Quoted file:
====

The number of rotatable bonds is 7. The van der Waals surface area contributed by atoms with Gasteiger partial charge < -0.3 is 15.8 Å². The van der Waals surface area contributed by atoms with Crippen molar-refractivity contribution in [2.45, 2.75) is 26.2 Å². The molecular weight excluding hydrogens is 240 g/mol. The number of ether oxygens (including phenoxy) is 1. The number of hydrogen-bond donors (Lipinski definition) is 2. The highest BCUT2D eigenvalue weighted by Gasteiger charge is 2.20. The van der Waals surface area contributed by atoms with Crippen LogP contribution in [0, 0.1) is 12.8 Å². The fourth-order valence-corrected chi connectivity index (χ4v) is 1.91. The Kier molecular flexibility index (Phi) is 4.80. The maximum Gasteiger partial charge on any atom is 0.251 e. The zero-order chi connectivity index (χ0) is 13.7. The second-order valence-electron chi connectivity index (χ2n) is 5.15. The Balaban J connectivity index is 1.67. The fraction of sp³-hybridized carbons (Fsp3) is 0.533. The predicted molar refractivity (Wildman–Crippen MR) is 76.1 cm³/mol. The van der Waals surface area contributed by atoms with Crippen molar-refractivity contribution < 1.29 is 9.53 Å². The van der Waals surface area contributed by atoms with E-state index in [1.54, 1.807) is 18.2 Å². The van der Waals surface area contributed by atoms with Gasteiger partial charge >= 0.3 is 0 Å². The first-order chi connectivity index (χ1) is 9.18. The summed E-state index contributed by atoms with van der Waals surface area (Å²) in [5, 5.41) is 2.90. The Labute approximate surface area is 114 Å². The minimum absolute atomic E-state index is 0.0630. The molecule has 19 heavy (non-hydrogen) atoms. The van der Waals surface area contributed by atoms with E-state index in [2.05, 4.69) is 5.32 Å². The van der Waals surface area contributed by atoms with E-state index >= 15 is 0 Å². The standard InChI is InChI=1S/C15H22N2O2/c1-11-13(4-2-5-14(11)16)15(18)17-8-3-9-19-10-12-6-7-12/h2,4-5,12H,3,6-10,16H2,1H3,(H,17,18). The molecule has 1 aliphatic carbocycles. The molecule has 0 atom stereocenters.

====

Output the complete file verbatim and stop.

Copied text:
The number of rotatable bonds is 7. The van der Waals surface area contributed by atoms with Gasteiger partial charge < -0.3 is 15.8 Å². The van der Waals surface area contributed by atoms with Crippen molar-refractivity contribution in [2.45, 2.75) is 26.2 Å². The molecular weight excluding hydrogens is 240 g/mol. The number of ether oxygens (including phenoxy) is 1. The number of hydrogen-bond donors (Lipinski definition) is 2. The highest BCUT2D eigenvalue weighted by Gasteiger charge is 2.20. The van der Waals surface area contributed by atoms with Crippen LogP contribution in [0, 0.1) is 12.8 Å². The fourth-order valence-corrected chi connectivity index (χ4v) is 1.91. The Kier molecular flexibility index (Phi) is 4.80. The maximum Gasteiger partial charge on any atom is 0.251 e. The zero-order chi connectivity index (χ0) is 13.7. The second-order valence-electron chi connectivity index (χ2n) is 5.15. The Balaban J connectivity index is 1.67. The fraction of sp³-hybridized carbons (Fsp3) is 0.533. The predicted molar refractivity (Wildman–Crippen MR) is 76.1 cm³/mol. The van der Waals surface area contributed by atoms with Crippen molar-refractivity contribution < 1.29 is 9.53 Å². The van der Waals surface area contributed by atoms with E-state index in [1.54, 1.807) is 18.2 Å². The van der Waals surface area contributed by atoms with Gasteiger partial charge >= 0.3 is 0 Å². The first-order chi connectivity index (χ1) is 9.18. The summed E-state index contributed by atoms with van der Waals surface area (Å²) in [5, 5.41) is 2.90. The Labute approximate surface area is 114 Å². The minimum absolute atomic E-state index is 0.0630. The molecule has 19 heavy (non-hydrogen) atoms. The van der Waals surface area contributed by atoms with E-state index in [2.05, 4.69) is 5.32 Å². The van der Waals surface area contributed by atoms with E-state index >= 15 is 0 Å². The standard InChI is InChI=1S/C15H22N2O2/c1-11-13(4-2-5-14(11)16)15(18)17-8-3-9-19-10-12-6-7-12/h2,4-5,12H,3,6-10,16H2,1H3,(H,17,18). The molecule has 1 aliphatic carbocycles. The molecule has 0 atom stereocenters.